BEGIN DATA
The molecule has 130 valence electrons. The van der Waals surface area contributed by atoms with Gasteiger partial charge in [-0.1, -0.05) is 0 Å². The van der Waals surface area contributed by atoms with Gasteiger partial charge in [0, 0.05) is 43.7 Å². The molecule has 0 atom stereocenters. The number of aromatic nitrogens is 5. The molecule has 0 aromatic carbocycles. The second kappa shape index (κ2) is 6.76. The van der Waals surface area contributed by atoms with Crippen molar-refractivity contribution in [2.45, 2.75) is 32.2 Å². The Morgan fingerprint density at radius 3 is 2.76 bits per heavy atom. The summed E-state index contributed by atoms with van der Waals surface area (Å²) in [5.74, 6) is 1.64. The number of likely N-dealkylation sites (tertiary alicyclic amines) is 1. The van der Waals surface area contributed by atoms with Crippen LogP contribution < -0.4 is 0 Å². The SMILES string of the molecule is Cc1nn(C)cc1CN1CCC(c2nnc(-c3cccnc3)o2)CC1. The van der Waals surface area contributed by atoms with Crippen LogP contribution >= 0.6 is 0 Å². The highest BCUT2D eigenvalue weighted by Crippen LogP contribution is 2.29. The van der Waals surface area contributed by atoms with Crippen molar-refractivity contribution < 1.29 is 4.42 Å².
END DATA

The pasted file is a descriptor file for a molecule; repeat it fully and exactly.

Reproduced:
The molecule has 130 valence electrons. The van der Waals surface area contributed by atoms with Gasteiger partial charge in [-0.1, -0.05) is 0 Å². The van der Waals surface area contributed by atoms with Gasteiger partial charge in [0, 0.05) is 43.7 Å². The molecule has 0 atom stereocenters. The number of aromatic nitrogens is 5. The molecule has 0 aromatic carbocycles. The second kappa shape index (κ2) is 6.76. The van der Waals surface area contributed by atoms with Crippen molar-refractivity contribution in [2.45, 2.75) is 32.2 Å². The Morgan fingerprint density at radius 3 is 2.76 bits per heavy atom. The summed E-state index contributed by atoms with van der Waals surface area (Å²) in [5.74, 6) is 1.64. The number of likely N-dealkylation sites (tertiary alicyclic amines) is 1. The van der Waals surface area contributed by atoms with Crippen LogP contribution < -0.4 is 0 Å². The SMILES string of the molecule is Cc1nn(C)cc1CN1CCC(c2nnc(-c3cccnc3)o2)CC1. The van der Waals surface area contributed by atoms with Crippen LogP contribution >= 0.6 is 0 Å². The highest BCUT2D eigenvalue weighted by Crippen LogP contribution is 2.29. The van der Waals surface area contributed by atoms with Crippen molar-refractivity contribution < 1.29 is 4.42 Å².